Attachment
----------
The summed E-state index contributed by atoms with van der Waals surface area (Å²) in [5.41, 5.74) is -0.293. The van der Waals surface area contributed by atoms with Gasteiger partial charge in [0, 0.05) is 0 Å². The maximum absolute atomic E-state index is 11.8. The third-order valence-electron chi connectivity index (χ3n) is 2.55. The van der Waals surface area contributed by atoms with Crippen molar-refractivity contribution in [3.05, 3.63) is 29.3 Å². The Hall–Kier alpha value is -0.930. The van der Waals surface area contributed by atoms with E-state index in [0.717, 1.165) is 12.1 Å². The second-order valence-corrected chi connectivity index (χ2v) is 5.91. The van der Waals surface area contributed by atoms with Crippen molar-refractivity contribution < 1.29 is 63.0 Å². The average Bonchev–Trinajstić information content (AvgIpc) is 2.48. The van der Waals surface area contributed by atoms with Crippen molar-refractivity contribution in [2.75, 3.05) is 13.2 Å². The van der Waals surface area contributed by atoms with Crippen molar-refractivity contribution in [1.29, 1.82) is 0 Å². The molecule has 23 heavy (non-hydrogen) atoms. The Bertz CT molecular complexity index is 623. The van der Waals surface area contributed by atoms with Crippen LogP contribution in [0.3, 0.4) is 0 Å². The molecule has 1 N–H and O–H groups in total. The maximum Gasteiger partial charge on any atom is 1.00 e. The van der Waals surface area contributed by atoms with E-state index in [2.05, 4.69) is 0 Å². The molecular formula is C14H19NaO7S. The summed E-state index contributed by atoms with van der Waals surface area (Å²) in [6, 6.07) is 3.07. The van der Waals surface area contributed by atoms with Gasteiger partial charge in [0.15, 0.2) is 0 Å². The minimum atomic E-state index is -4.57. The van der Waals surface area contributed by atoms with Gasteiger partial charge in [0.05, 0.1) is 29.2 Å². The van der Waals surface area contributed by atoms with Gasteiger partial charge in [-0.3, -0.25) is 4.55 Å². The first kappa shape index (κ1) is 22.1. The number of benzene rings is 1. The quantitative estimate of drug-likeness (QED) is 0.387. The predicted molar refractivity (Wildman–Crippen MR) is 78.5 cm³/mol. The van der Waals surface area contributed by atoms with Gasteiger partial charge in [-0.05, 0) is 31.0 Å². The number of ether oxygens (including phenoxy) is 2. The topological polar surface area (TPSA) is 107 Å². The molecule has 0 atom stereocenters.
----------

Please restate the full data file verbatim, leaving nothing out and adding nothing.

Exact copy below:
The summed E-state index contributed by atoms with van der Waals surface area (Å²) in [5.41, 5.74) is -0.293. The van der Waals surface area contributed by atoms with Gasteiger partial charge in [0, 0.05) is 0 Å². The maximum absolute atomic E-state index is 11.8. The third-order valence-electron chi connectivity index (χ3n) is 2.55. The van der Waals surface area contributed by atoms with Crippen molar-refractivity contribution in [3.05, 3.63) is 29.3 Å². The Hall–Kier alpha value is -0.930. The van der Waals surface area contributed by atoms with E-state index in [0.717, 1.165) is 12.1 Å². The second-order valence-corrected chi connectivity index (χ2v) is 5.91. The van der Waals surface area contributed by atoms with Crippen molar-refractivity contribution < 1.29 is 63.0 Å². The average Bonchev–Trinajstić information content (AvgIpc) is 2.48. The van der Waals surface area contributed by atoms with Crippen molar-refractivity contribution in [2.75, 3.05) is 13.2 Å². The van der Waals surface area contributed by atoms with Crippen molar-refractivity contribution in [1.29, 1.82) is 0 Å². The molecule has 23 heavy (non-hydrogen) atoms. The Bertz CT molecular complexity index is 623. The van der Waals surface area contributed by atoms with Crippen LogP contribution in [0.3, 0.4) is 0 Å². The molecule has 1 N–H and O–H groups in total. The maximum Gasteiger partial charge on any atom is 1.00 e. The van der Waals surface area contributed by atoms with E-state index in [2.05, 4.69) is 0 Å². The molecular formula is C14H19NaO7S. The summed E-state index contributed by atoms with van der Waals surface area (Å²) in [6, 6.07) is 3.07. The van der Waals surface area contributed by atoms with Gasteiger partial charge in [0.15, 0.2) is 0 Å². The minimum atomic E-state index is -4.57. The van der Waals surface area contributed by atoms with Gasteiger partial charge in [0.05, 0.1) is 29.2 Å². The van der Waals surface area contributed by atoms with Gasteiger partial charge in [-0.3, -0.25) is 4.55 Å². The first kappa shape index (κ1) is 22.1. The number of benzene rings is 1. The quantitative estimate of drug-likeness (QED) is 0.387. The predicted molar refractivity (Wildman–Crippen MR) is 78.5 cm³/mol. The van der Waals surface area contributed by atoms with Gasteiger partial charge in [-0.05, 0) is 31.0 Å². The number of ether oxygens (including phenoxy) is 2. The topological polar surface area (TPSA) is 107 Å². The molecule has 0 atom stereocenters.